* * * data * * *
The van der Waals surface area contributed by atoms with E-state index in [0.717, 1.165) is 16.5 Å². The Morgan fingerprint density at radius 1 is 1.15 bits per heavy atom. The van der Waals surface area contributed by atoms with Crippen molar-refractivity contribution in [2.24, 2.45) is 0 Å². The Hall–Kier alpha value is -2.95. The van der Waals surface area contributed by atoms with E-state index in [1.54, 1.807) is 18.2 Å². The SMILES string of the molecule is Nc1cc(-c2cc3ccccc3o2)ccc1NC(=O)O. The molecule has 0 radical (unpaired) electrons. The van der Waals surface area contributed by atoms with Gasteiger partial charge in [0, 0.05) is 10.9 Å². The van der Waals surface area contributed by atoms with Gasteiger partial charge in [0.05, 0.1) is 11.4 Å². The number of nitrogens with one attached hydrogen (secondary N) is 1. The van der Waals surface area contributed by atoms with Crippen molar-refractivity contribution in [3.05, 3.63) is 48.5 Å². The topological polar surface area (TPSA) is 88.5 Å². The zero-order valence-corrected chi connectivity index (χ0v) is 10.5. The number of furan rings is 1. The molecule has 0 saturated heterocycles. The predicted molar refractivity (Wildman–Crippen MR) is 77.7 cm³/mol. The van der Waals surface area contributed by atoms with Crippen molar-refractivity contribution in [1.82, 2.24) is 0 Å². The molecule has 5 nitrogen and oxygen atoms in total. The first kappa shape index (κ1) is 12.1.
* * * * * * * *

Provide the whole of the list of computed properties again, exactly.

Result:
The van der Waals surface area contributed by atoms with E-state index in [0.717, 1.165) is 16.5 Å². The Morgan fingerprint density at radius 1 is 1.15 bits per heavy atom. The van der Waals surface area contributed by atoms with Crippen molar-refractivity contribution in [2.24, 2.45) is 0 Å². The Hall–Kier alpha value is -2.95. The van der Waals surface area contributed by atoms with E-state index in [1.54, 1.807) is 18.2 Å². The SMILES string of the molecule is Nc1cc(-c2cc3ccccc3o2)ccc1NC(=O)O. The molecule has 0 radical (unpaired) electrons. The van der Waals surface area contributed by atoms with Gasteiger partial charge in [0, 0.05) is 10.9 Å². The van der Waals surface area contributed by atoms with Gasteiger partial charge in [0.05, 0.1) is 11.4 Å². The number of nitrogens with one attached hydrogen (secondary N) is 1. The van der Waals surface area contributed by atoms with Crippen molar-refractivity contribution in [3.05, 3.63) is 48.5 Å². The topological polar surface area (TPSA) is 88.5 Å². The zero-order valence-corrected chi connectivity index (χ0v) is 10.5. The number of furan rings is 1. The molecule has 0 saturated heterocycles. The predicted molar refractivity (Wildman–Crippen MR) is 77.7 cm³/mol. The van der Waals surface area contributed by atoms with Crippen molar-refractivity contribution in [1.82, 2.24) is 0 Å². The molecule has 5 nitrogen and oxygen atoms in total. The first kappa shape index (κ1) is 12.1.